Yesterday the international Joint Investigating Team (JIT) published its conclusion that the missile which destroyed the MH17 airliner over eastern Ukraine was fired by a Russian military unit, the 53rd Antiaircraft Missile Brigade. Here’s a summary of the evidence on which the conclusion was based:
Using satellite imagery and a photograph posted on social media, the JIT notes that Buk systems were located in a parking lot on the base of the 53rd brigade in Kursk. Using social-media videos, photographs published online, and geolocation techniques, the investigation concludes that six Buk systems were part of a larger military convoy that left the base on June 23, 2014.
Investigators then reconstructed the route, with the last available images of the convoy coming on June 25, 2014, about 25 kilometers from the Ukrainian border. The convoy includes a Buk missile launcher beginning with the number 3 — indicating it was from the 3rd battalion of the 53rd brigade. Bellingcat, using the same videos, previously assessed that the missile launcher in question was number 332. This is the system the JIT says was used to shoot down MH17.
The Buk launcher that shot down MH17 appeared in Ukraine in several photographs and videos on July 17 — the day of the tragedy — and the following day, according to investigators. Comparing images of that Buk system from the convoy originating from the Kursk base and those taken in Ukraine reveals seven “fingerprints” demonstrating that they show the same missile launcher, the JIT says. These identical “fingerprints” include a center-of-gravity marking, the same partially obscured number beginning with the numeral 3, and a wheel with no spokes in the same spot.
On the basis of the JIT’s conclusions, the Netherlands and Australia are now convinced that Russia is responsible for the deployment of the Buk installation that was used to down MH17. The government is now taking the next step by formally holding Russia accountable.’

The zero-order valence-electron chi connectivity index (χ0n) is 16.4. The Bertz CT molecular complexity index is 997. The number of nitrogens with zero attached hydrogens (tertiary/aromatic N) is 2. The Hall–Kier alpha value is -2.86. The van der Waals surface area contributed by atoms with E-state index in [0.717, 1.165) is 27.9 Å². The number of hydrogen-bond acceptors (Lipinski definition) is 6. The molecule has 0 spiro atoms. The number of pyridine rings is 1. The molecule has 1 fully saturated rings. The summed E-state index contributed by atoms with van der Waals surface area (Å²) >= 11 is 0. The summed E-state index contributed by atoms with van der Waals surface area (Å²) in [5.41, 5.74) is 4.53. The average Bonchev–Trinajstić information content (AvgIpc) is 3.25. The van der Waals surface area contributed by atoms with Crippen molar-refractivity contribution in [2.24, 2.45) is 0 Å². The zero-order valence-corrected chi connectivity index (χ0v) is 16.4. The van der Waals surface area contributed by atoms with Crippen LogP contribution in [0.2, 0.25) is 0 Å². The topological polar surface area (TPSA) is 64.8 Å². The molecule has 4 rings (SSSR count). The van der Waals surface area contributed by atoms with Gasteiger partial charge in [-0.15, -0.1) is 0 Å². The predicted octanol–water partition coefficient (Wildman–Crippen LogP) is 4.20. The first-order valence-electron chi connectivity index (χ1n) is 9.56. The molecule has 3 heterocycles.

State responsibility comes into play when states fail to uphold the provisions of international law. A state can then be held responsible for breaching one or more of those provisions. This is the legal avenue that the Netherlands and Australia have now chosen to pursue. Both countries hold Russia responsible for its part in the downing of flight MH17.
Holding a state responsible is a complex legal process, and there are several ways to do this. The Netherlands and Australia today asked Russia to enter into talks aimed at finding a solution that would do justice to the tremendous suffering and damage caused by the downing of MH17. A possible next step is to present the case to an international court or organisation for their judgment.
Obviously, regardless of the formal invocation of state responsibility, the Russian government is not going to suddenly change its story and admit that its armed forces shot down the MH17, whether acting ultra vires or not. When it comes to Russia’s domestic audience, the JIT’s findings will be easily discredited by the Kremlin’s propaganda machine – but we’ll see how they play out in any international litigation.